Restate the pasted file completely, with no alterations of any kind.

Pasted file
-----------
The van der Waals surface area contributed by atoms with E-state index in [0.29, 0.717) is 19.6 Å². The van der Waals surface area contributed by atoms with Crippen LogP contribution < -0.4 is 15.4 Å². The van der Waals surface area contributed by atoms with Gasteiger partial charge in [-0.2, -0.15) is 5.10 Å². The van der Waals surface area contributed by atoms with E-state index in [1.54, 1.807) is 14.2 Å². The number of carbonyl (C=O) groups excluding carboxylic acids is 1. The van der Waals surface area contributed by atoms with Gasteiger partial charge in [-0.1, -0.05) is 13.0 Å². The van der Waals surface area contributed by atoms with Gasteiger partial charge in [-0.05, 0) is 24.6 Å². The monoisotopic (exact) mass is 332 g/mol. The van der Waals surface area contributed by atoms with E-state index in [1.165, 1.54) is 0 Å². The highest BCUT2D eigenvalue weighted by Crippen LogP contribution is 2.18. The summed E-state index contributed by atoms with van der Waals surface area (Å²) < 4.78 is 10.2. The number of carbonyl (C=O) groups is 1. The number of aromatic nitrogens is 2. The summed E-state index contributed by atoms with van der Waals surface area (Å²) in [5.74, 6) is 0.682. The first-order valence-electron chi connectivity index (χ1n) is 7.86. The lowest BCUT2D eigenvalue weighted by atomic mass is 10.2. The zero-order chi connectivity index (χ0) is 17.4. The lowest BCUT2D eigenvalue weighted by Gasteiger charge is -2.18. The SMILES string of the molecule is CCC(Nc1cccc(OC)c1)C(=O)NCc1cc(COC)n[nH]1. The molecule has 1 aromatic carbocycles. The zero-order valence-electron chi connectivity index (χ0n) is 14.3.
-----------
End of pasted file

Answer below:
The van der Waals surface area contributed by atoms with E-state index in [0.29, 0.717) is 19.6 Å². The van der Waals surface area contributed by atoms with Crippen LogP contribution < -0.4 is 15.4 Å². The van der Waals surface area contributed by atoms with Gasteiger partial charge in [-0.2, -0.15) is 5.10 Å². The van der Waals surface area contributed by atoms with E-state index in [1.54, 1.807) is 14.2 Å². The number of carbonyl (C=O) groups excluding carboxylic acids is 1. The van der Waals surface area contributed by atoms with Gasteiger partial charge in [-0.1, -0.05) is 13.0 Å². The van der Waals surface area contributed by atoms with Gasteiger partial charge in [-0.05, 0) is 24.6 Å². The monoisotopic (exact) mass is 332 g/mol. The van der Waals surface area contributed by atoms with E-state index in [1.165, 1.54) is 0 Å². The highest BCUT2D eigenvalue weighted by Crippen LogP contribution is 2.18. The summed E-state index contributed by atoms with van der Waals surface area (Å²) < 4.78 is 10.2. The number of carbonyl (C=O) groups is 1. The number of aromatic nitrogens is 2. The summed E-state index contributed by atoms with van der Waals surface area (Å²) in [5.74, 6) is 0.682. The first-order valence-electron chi connectivity index (χ1n) is 7.86. The lowest BCUT2D eigenvalue weighted by atomic mass is 10.2. The zero-order chi connectivity index (χ0) is 17.4. The lowest BCUT2D eigenvalue weighted by Gasteiger charge is -2.18. The SMILES string of the molecule is CCC(Nc1cccc(OC)c1)C(=O)NCc1cc(COC)n[nH]1. The molecule has 1 aromatic carbocycles. The zero-order valence-electron chi connectivity index (χ0n) is 14.3.